The Last Campaign of the War: Albert Stickney’s Unpublished Five Forks Manuscript

Researcher and Petersburg author/editor Bryce Suderow is the gift that keeps on giving.  Bryce was kind enough to pass along to me the unpublished Five Forks manuscript of Albert Stickney.  The first two parts are available now at The Siege of Petersburg Online, with the last three parts appearing over the next three days.

Alfred Waud: The Fifth Corps Attacks Pickett's Division at Five Forks

Who was Albert Stickney you ask?  He was none other than the attorney who represented Gouverneur K. Warren in the second and final Court of Inquiry in the 1880s surrounding Phil Sheridan’s sacking of Warren AFTER the victory at Five Forks.  While it is generally accepted now that Sheridan acted incorrectly in relieving Warren of his command, for years Sheridan’s version of events remained mostly unchallenged, especially while he was alive.  It is natural to wonder what might have occurred had Stickney published his manuscript on Five Forks, as it contained direct challenges about the conduct of Sheridan and Grant during this “last campaign of the war”.  For a shorter version of this direct challenge, here’s a link to an 1881 New York Times article about the Second Court of Inquiry.  I’m very interested in what people think of this document, and I’m excited to offer it to a much wider audience than it’s ever been exposed to before.  Head over to The Siege of Petersburg online, read the manuscript, and leave me your thoughts, either here on on “The Last Campaign of the War’s” main page.



6 responses to “The Last Campaign of the War: Albert Stickney’s Unpublished Five Forks Manuscript”

  1. Paula Walker Avatar
    Paula Walker

    I have co-written a biography of General Warren with Robert I. Girardi. I began it 20 years ago and Mr. Girardi joined me six years ago. It is at the publisher and we are waiting for word. The Last Campaign of the War was self-published by Stickney to get on record the illegal actions taken against Warren. It is very subtle as it does not come out and state directly what the illegalities were. More good reads on the same subject are Carswell McClellan’s books The Record of the Army of the Potomac vs. General Grant, and Commentary on Sheridan’s Memoirs. Don’t have the exact titles at my fingertips but if you google Carswell McClellan, you will find them. I was delighted to find them as they confirmed what my research was proving to be the case. It seems like people are warming up to the idea that perhaps Grant and Sheridan did not act lawfully.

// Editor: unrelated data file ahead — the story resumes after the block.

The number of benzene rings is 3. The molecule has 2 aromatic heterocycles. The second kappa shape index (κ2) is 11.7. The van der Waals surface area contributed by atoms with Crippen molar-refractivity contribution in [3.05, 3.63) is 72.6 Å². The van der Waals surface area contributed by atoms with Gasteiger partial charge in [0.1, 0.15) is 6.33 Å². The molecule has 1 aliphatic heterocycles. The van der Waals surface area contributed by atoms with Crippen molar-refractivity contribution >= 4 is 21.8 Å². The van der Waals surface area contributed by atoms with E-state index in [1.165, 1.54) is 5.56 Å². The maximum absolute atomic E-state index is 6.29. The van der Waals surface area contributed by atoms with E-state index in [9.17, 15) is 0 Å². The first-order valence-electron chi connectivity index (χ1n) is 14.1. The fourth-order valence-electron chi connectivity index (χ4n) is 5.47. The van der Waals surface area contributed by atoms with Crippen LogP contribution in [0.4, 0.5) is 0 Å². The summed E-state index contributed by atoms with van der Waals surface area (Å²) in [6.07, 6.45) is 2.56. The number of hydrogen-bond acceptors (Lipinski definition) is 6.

1. Brett Schulte Avatar


      Thank you so much for your comment. When the time comes, please use the contact form here and I’ll be happy to review your book. Warren is of special interest to me due to his lengthy involvement at the Siege of Petersburg. I’ll be going to find the McClellan books too. They sound very much along the same lines as Stickney.

      UPDATE: Here is the URL for Notes on the Personal Memoirs of P.H. Sheridan:

      UPDATE 2: And here is the URL for The Record of the Army of the Potomac vs. General Grant:


  2. Robert I. Girardi Avatar

    Stickney was also a Civil War Veteran and a noted attorney specializing in Constitutional law. He made many interesting points in his other writings, books like Democratic Government, A Study of Politics (1885), Organized Democracy (1906) and A True Republic (1879). He was uniquely suited to present Warren’s case at the Court of Inquiry and his dissection of Grant, Sheridan, and others on the witness stand is revealing.

    My assessment of G.K. Warren is that he is widely misunderstood and under-appreciated. One would be hard pressed to find another corps commander who performed as well as he consistently did, especially in the operations at Petersburg.

    Your site is impressive and so very helpful and interesting. Keep up the great work.

    Rob Girardi

  3. Paula Walker Avatar
    Paula Walker

    I think you will find the McClellan works even more to your liking. While Stickney was ever-mindful that Warren’s widow would have to live with the unmerited criticism of her late husband, McClellan wrote his works with an eye to defense of the record of the Army of the Potomac against Grant’s incorrect (at best) statements in his Memoirs. His works were for the general readership. Sheridan has always been held responsible for the action taken against Warren, but Grant was really the one pulling the strings. Grant, in his arrogation of too much power, enabled by an enthralled populace, made it impossible for Warren to get anything resembling justice. I think, when you read the biography co-written by Rob Girardi and I, you will be pleased with our very fair treatment of Warren. We will certainly keep in mind that you would like to review it. Thank you.

    Paula Walker

  4. Donald S. Frazier Avatar

    Lieutenant Colonel Albert Stickney was the hero of the Battle of Lafourche Crossing and was one time post commander at Brashear City in Louisiana.

    He got around . . .

    1. Brett Schulte Avatar

      Dr. Frazier,

      Thanks for weighing in. It never occurred to me that Stickney might have been a soldier, but it makes sense. By the way, your series on the war in Louisiana is absolutely fantastic. I feel comfortable in saying it will be the definitive account for the foreseeable future.


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